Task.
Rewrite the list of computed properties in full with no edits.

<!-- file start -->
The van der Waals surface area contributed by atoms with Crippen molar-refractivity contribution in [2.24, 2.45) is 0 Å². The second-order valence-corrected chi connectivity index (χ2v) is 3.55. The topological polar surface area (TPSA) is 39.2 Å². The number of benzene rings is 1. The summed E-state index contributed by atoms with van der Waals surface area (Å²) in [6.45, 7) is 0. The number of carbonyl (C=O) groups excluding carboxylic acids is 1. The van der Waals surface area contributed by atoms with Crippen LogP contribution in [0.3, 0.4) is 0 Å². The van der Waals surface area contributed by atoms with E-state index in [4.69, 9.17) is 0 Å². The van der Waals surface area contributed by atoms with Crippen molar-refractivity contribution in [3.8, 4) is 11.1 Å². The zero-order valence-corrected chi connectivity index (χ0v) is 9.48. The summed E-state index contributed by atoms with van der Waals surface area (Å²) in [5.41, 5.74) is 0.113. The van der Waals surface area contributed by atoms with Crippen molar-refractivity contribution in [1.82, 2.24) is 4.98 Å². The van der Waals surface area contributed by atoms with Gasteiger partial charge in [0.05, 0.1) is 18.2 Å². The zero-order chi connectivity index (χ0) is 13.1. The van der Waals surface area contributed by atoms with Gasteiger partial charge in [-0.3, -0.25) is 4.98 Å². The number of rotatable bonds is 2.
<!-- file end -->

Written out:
The van der Waals surface area contributed by atoms with Crippen molar-refractivity contribution in [2.24, 2.45) is 0 Å². The second-order valence-corrected chi connectivity index (χ2v) is 3.55. The topological polar surface area (TPSA) is 39.2 Å². The number of benzene rings is 1. The summed E-state index contributed by atoms with van der Waals surface area (Å²) in [6.45, 7) is 0. The number of carbonyl (C=O) groups excluding carboxylic acids is 1. The van der Waals surface area contributed by atoms with Crippen LogP contribution in [0.3, 0.4) is 0 Å². The van der Waals surface area contributed by atoms with E-state index in [4.69, 9.17) is 0 Å². The van der Waals surface area contributed by atoms with Crippen molar-refractivity contribution in [3.8, 4) is 11.1 Å². The zero-order valence-corrected chi connectivity index (χ0v) is 9.48. The summed E-state index contributed by atoms with van der Waals surface area (Å²) in [5.41, 5.74) is 0.113. The van der Waals surface area contributed by atoms with Crippen molar-refractivity contribution in [1.82, 2.24) is 4.98 Å². The van der Waals surface area contributed by atoms with Gasteiger partial charge in [0.05, 0.1) is 18.2 Å². The zero-order chi connectivity index (χ0) is 13.1. The van der Waals surface area contributed by atoms with Gasteiger partial charge in [-0.3, -0.25) is 4.98 Å². The number of rotatable bonds is 2.